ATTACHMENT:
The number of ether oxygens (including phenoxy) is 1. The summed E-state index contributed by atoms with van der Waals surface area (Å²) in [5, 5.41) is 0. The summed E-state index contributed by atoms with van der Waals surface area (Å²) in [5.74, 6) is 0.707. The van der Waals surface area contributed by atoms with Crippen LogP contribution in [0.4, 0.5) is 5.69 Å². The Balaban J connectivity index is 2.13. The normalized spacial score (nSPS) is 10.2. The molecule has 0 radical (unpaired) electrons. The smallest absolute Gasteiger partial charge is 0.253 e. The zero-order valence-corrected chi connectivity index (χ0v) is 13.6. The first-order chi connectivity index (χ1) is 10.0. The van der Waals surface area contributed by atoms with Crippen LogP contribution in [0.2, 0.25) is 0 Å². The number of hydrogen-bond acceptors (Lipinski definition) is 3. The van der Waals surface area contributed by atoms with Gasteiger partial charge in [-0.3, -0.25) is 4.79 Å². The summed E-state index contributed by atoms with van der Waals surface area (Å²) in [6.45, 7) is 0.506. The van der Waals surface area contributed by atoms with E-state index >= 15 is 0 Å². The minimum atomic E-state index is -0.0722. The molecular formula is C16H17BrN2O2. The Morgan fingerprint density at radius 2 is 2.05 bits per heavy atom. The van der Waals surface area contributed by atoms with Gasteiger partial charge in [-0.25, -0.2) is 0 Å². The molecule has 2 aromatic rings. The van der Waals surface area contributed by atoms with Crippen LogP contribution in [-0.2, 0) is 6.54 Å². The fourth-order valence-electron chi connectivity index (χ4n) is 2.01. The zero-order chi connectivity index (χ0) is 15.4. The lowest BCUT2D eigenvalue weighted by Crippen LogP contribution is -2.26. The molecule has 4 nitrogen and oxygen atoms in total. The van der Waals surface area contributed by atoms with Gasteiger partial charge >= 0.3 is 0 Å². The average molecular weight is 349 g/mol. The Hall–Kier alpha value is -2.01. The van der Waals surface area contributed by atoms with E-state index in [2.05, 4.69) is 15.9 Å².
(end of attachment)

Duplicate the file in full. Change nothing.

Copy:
The number of ether oxygens (including phenoxy) is 1. The summed E-state index contributed by atoms with van der Waals surface area (Å²) in [5, 5.41) is 0. The summed E-state index contributed by atoms with van der Waals surface area (Å²) in [5.74, 6) is 0.707. The van der Waals surface area contributed by atoms with Crippen LogP contribution in [0.4, 0.5) is 5.69 Å². The Balaban J connectivity index is 2.13. The normalized spacial score (nSPS) is 10.2. The molecule has 0 radical (unpaired) electrons. The smallest absolute Gasteiger partial charge is 0.253 e. The zero-order valence-corrected chi connectivity index (χ0v) is 13.6. The first-order chi connectivity index (χ1) is 10.0. The van der Waals surface area contributed by atoms with Crippen LogP contribution in [0.2, 0.25) is 0 Å². The number of hydrogen-bond acceptors (Lipinski definition) is 3. The van der Waals surface area contributed by atoms with Gasteiger partial charge in [-0.3, -0.25) is 4.79 Å². The summed E-state index contributed by atoms with van der Waals surface area (Å²) in [6.45, 7) is 0.506. The van der Waals surface area contributed by atoms with E-state index >= 15 is 0 Å². The minimum atomic E-state index is -0.0722. The molecular formula is C16H17BrN2O2. The Morgan fingerprint density at radius 2 is 2.05 bits per heavy atom. The van der Waals surface area contributed by atoms with Gasteiger partial charge in [-0.25, -0.2) is 0 Å². The molecule has 2 aromatic rings. The van der Waals surface area contributed by atoms with Crippen LogP contribution in [-0.2, 0) is 6.54 Å². The fourth-order valence-electron chi connectivity index (χ4n) is 2.01. The zero-order chi connectivity index (χ0) is 15.4. The lowest BCUT2D eigenvalue weighted by Crippen LogP contribution is -2.26. The molecule has 4 nitrogen and oxygen atoms in total. The van der Waals surface area contributed by atoms with Gasteiger partial charge >= 0.3 is 0 Å². The average molecular weight is 349 g/mol. The Hall–Kier alpha value is -2.01. The van der Waals surface area contributed by atoms with E-state index in [2.05, 4.69) is 15.9 Å².